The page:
Cool too, the game is admirably flexible. While your path is ultimately linear (complete with old-school disappointments, like invisible walls), you'll usually have a more than one tactical choice on how to get to the next area. Furthermore, there's not any one "right" tool for the job. Instead of pouring clips of ammo at an enemy's Achilles' heel (or whatever), you can use a well-time explosion or grapple to stun the enemy, giving you a clear, crippling shot. Unfortunately, this also applies to you, and in an oft-frustrating way: the animation sequence of your character taking a bad hit is just that fraction of a second too long; it's not uncommon for your foes to start lighting you up every-second-on-the-second, making it difficult to recover and get out of a kill-zone. It's possible to do a stealth dodge to break out of the pattern, but when you're in the thick of it part of your old-school gamer brain may be screaming "Cheap! Cheap!" in these frustrating moments.

Eight multiplayer maps are also available out of the box (with more to be available in the future via download, according to Capcom), and the game supports 16 players via Xbox Live (sorry, no co-op or split-screen mode).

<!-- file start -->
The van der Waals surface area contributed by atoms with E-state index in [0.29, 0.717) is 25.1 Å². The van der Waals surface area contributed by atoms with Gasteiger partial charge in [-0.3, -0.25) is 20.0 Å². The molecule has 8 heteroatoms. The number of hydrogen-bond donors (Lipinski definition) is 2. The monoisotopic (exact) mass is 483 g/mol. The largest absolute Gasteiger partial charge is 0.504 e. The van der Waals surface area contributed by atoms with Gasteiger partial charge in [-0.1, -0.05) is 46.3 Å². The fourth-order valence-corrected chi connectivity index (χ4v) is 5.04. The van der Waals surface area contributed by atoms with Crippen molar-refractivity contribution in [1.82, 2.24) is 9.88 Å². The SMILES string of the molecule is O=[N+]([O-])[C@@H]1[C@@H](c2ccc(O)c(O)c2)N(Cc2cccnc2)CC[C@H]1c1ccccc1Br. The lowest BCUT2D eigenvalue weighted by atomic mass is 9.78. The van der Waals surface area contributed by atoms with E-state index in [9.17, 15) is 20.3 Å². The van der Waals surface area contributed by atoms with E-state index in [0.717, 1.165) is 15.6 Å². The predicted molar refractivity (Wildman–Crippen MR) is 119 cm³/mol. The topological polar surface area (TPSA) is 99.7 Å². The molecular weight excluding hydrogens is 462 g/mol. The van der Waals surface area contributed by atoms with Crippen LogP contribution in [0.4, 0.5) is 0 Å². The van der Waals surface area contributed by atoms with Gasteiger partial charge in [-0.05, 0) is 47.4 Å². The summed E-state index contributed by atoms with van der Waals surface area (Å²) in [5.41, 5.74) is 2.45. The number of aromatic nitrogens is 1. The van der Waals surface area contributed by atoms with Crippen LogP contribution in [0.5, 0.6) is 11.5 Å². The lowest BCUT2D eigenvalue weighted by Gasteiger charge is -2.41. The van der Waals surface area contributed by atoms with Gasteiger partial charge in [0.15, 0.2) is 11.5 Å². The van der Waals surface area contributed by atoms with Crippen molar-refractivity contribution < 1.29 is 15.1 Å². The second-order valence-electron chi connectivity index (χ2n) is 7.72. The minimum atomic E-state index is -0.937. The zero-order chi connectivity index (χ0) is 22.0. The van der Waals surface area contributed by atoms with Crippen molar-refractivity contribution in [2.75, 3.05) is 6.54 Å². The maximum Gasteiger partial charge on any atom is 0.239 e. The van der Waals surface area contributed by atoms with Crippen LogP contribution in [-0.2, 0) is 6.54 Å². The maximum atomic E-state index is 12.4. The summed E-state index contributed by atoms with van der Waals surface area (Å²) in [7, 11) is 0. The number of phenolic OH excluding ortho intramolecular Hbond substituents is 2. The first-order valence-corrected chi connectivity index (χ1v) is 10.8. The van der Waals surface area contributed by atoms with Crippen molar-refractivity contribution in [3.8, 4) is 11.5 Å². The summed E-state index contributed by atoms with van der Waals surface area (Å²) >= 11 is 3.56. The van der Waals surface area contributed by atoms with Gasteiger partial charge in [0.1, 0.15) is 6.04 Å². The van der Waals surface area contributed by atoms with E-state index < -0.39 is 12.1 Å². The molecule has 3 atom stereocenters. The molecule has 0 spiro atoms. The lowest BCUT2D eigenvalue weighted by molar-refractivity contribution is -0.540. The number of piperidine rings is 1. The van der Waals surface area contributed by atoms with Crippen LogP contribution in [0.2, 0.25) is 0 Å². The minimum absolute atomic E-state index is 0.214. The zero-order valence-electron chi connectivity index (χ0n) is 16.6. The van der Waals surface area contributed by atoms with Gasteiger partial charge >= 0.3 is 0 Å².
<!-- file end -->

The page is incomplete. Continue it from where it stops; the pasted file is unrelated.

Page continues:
The online multiplayer component is nothing to write home about, mind you. It includes such modes as elimination/team elimination (deathmatch), a self-explanatory chase-the-fugitive variant (very tense and cool, for as long as you can manage it), and a "post grab," where stations provide both game points and radar information to holding teams.

Lost Planet: Extreme Condition shines brighter with its single-player campaign.

Overall, Lost Planet looks great and sounds okay (don't be holding your breath for any award-winning cinema here, but it does the job). It's relatively short in the campaign regard (perhaps 12-14 hours), but does a good job of proving that the Xbox 360's "new wave" of games can be rooted in gameplay first, showy visuals second nonetheless.

Go ahead and eat the orange snow as found in the first BIG GAME of the year; it's actually pretty tasty.
 
 
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Bang for your buck:
Great Rental 
Good New Purchase 
Great Pre-played 
Excellent Bargain-bin Buy 

Score:  4  (out of 5)